[Skip to Content]
[Skip to Content Landing]
December 31, 1904


JAMA. 1904;XLIII(27):2038-2039. doi:10.1001/jama.1904.02500270032006

This article is only available in the PDF format. Download the PDF to view the article, as well as its associated figures and tables.


It is well known to sanitarians that for some time the condition of the Paris water supply has not been satisfactory in respect to either quantity or quality. The present supply is derived mainly from distant springs or ground-water sources, and certain occurrences on the drainage areas of these underground streams have given rise to some uneasiness among the general public as well as among the officials responsible for safeguarding the purity of the supply. The dubious quality of the supply is not the only difficulty. The quantity of water available from this source has proved at times inadequate for the city's needs, and it has had to be supplemented from other sources. In the year 1902 the municipal authorities began to add as part of the supply filtered water from the river Seine. In its raw condition the Seine water is far from being irreproachable, but it was thought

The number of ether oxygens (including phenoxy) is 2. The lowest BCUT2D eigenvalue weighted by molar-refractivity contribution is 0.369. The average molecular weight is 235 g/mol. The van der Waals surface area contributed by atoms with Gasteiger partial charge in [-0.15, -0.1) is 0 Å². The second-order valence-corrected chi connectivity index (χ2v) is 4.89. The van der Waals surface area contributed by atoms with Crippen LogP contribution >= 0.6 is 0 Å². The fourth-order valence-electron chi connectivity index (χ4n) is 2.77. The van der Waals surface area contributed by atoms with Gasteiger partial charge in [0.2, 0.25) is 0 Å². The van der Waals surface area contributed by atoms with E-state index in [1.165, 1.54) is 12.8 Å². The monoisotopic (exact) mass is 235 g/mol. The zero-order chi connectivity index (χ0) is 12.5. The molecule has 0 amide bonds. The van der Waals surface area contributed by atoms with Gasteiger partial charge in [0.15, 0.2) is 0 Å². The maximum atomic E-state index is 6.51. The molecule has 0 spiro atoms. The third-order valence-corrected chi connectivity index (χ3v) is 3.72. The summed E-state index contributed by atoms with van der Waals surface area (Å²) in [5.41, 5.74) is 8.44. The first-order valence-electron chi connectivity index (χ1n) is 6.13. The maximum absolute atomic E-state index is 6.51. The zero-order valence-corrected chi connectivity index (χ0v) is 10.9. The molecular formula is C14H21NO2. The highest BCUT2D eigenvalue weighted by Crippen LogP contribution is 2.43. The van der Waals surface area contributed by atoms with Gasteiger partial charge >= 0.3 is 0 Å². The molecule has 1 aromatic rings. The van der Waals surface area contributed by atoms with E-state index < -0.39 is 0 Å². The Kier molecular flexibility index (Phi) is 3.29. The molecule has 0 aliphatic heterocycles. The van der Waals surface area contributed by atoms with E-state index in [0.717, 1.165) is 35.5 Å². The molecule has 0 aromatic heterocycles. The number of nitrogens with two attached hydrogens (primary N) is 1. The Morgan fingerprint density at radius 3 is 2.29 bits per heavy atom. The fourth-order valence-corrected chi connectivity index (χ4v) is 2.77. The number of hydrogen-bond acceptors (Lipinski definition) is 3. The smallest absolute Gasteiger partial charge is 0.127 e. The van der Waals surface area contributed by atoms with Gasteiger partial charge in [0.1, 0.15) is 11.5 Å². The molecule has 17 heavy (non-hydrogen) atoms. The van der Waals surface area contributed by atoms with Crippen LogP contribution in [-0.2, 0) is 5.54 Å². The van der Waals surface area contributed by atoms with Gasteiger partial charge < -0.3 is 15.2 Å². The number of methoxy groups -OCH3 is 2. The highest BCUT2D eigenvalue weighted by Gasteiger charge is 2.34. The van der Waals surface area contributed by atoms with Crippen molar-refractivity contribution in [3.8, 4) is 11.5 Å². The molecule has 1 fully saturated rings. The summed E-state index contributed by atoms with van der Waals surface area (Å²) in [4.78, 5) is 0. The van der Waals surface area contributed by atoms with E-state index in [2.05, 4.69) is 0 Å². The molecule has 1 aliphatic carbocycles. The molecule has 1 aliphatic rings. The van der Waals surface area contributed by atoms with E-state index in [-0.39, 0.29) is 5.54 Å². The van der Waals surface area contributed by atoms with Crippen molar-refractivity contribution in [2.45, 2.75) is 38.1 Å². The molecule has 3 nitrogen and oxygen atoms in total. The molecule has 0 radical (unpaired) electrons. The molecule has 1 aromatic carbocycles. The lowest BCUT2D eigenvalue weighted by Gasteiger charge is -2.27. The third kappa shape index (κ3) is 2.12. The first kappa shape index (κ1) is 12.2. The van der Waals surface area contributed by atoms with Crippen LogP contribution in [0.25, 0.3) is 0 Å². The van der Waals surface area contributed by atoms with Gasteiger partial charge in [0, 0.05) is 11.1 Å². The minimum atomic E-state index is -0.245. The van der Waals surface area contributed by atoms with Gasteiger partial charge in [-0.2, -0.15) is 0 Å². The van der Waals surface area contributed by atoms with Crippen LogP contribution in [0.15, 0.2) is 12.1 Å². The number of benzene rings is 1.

First Page Preview View Large
First page PDF preview
First page PDF preview